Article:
Funneled to their campaigns from intermediary PACs that gather corporate money and then redirect it to candidates for office, the donations shine a light on the complications Democrats face when attempting to distance themselves from corporate special interests while still raising enough money to run winning campaigns. Since the landmark Citizens United vs. FEC Supreme Court ruling in 2010– which opened political campaigns to unrestricted outside spending in elections by corporations, nonprofits, unions, and other organizations—a movement to enact reforms that would limit corporate influence in elections has grown, and found a home within the Democratic Party. One group, called End Citizens United, encourages candidates to pledge not to accept donations from corporate PACs. Federal rules already prohibit candidates from taking donations from corporations directly.

Spending in New Mexico primary highlights dark money at work

As the Democratic primary in New Mexico’s third congressional district heated up in May, two mysterious groups– Avacy Initiatives and Perise Practical– began spending a combined $300,000 to support Teresa Leger Fernandez, now the Democratic nominee. The groups ran positive, even glowing advertisements about Leger Fernandez, but didn’t disclose who paid for the ads. Few details could be found about them online. This “dark money” spending drew significant criticism from other candidates, who condemned Leger Fernandez for not calling for removal of the ads. 

But a review by New Mexico In Depth of Federal Election Commission filings suggests the real goal was to deny another candidate in the race—Valerie Plame— the win by boosting the prospects of the Leger Fernandez campaign. 

It’s not uncommon for groups to spend money to support one candidate in order to prevent another candidate from winning. But when groups don’t disclose their donors, voters are left in the dark about the motives behind such efforts. 

“Our voting public is incredibly busy, and doesn’t have time to do research on every single one of the candidates,” said Heather Ferguson, executive director of Common Cause New Mexico.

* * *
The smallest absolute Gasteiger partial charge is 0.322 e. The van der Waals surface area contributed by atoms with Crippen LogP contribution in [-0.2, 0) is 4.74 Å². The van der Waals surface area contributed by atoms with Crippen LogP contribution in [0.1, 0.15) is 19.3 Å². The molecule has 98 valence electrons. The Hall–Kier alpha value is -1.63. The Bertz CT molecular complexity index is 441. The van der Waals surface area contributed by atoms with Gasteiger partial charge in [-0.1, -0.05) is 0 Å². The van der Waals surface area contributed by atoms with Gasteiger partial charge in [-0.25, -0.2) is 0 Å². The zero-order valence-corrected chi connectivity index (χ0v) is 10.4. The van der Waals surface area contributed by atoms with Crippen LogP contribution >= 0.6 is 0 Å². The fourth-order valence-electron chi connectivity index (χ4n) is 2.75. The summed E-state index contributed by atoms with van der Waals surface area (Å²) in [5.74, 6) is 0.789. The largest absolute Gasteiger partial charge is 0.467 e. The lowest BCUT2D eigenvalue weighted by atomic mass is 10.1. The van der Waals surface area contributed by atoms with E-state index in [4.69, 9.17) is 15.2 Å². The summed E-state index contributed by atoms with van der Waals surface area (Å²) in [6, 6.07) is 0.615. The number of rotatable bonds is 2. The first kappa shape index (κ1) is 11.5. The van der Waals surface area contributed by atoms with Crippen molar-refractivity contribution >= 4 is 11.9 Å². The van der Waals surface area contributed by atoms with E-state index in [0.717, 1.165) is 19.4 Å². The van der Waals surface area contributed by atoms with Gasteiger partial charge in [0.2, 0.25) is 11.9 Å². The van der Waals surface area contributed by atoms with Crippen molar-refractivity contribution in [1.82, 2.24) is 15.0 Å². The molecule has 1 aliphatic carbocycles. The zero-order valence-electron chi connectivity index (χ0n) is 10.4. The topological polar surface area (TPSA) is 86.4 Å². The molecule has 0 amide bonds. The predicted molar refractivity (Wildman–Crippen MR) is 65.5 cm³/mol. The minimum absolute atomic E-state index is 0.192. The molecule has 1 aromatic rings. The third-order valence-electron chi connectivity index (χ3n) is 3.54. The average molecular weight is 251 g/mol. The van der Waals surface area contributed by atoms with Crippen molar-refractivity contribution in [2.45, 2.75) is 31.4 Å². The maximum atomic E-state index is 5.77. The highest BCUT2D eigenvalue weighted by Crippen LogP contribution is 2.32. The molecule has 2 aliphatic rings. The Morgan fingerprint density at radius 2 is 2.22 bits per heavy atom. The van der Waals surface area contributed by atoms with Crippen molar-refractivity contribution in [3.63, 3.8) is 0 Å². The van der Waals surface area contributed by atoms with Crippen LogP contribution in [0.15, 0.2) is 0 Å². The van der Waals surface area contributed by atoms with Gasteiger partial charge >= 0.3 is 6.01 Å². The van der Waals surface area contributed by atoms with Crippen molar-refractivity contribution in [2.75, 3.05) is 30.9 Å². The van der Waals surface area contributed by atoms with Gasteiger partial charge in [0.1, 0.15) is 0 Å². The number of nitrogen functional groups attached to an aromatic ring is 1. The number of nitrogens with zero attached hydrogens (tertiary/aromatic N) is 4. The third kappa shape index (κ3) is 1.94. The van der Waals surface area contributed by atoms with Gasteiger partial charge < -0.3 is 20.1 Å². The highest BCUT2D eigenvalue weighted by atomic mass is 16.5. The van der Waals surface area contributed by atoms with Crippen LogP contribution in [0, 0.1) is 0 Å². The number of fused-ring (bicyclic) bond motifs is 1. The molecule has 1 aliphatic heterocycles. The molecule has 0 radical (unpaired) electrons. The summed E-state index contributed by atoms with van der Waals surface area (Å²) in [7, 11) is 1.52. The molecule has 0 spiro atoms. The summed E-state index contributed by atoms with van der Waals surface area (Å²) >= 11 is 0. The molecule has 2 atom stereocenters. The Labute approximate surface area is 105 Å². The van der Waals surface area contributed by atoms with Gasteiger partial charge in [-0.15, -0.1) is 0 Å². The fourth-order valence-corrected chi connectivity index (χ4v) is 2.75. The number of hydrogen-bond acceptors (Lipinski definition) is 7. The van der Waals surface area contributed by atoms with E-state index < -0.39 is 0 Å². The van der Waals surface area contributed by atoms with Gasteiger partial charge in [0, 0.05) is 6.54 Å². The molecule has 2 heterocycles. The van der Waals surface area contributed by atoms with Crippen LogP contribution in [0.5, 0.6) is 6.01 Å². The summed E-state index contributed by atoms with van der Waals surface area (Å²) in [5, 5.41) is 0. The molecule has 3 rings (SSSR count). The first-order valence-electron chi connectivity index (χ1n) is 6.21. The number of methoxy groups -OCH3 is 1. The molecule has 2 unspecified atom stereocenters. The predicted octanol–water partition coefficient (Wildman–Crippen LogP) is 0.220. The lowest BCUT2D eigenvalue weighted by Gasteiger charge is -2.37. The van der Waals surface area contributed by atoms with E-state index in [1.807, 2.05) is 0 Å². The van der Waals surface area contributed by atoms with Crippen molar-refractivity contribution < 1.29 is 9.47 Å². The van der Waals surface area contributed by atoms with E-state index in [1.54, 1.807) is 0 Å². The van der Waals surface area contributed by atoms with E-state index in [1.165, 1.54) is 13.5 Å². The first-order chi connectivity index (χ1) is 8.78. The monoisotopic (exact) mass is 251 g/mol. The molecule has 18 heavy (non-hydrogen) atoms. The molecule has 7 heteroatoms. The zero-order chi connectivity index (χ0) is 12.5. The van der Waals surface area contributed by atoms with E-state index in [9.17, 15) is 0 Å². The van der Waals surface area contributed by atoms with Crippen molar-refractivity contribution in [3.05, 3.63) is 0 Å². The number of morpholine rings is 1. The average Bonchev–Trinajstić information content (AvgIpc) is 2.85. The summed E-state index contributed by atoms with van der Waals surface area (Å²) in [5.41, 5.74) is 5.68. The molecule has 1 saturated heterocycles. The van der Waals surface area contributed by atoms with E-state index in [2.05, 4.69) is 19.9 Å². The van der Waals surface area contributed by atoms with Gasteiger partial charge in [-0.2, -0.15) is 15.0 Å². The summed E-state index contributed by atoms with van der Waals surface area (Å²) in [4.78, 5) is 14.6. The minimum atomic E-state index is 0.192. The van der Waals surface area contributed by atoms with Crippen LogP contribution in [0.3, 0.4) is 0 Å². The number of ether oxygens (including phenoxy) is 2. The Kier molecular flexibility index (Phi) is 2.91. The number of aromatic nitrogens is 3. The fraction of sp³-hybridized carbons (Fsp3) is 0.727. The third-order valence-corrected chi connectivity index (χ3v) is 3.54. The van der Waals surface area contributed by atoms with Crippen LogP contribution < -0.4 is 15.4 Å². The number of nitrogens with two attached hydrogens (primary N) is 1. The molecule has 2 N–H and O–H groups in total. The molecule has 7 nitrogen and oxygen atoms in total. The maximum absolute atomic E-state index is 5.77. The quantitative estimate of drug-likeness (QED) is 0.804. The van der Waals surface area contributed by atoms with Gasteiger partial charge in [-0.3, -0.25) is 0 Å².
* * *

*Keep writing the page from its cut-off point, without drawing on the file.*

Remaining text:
Oil and Gas plays big in elections, despite COVID-19

Crude oil storage tanks dot the landscape in San Juan County. Marjorie Childress/New Mexico In Depth

The oil and gas industry may have cratered over the last few months due to a steep drop in consumer demand brought on by the COVID-19 pandemic, but it’s still a major player in shaping New Mexico’s state Legislature. 

Oil companies have pumped $1.1 million dollars into 2020 New Mexico primary election campaigns since last October. The industry distributed $180,000 of that total since March 11, the date the first COVID-19 case was identified in New Mexico and the economy subsequently began rapidly shutting down. 

The industry contributes large amounts to New Mexico politicians every election cycle, and runs its own campaigns independently as well. Such political spending by the industry occurs whether the oil industry is in one of its notorious “bust” cycles, or booming. Over the last couple of years, the industry has been booming, fueling an injection of billions of dollars into the state budget. 

Kathleen Sabo, executive director of New Mexico Ethics Watch, said the sheer size of the industry, and its importance to the state budget, gives it a great deal of influence. 

“Most legislators seem to be very careful around the industry,” said Sabo, “it’s not partisan.” Sabo said efforts to regulate the industry can generate comments at the statehouse from both sides of the aisle about “killing the goose that lays the golden egg.”

Indeed, New Mexico In Depth found in 2019 that no regulatory bills targeting oil and gas were successful during the legislative session without the blessing of the New Mexico Oil and Gas Association, despite strong Democratic majorities in both the House and Senate and a new Democratic governor. 

Its influence goes beyond campaign contributions, Sabo said.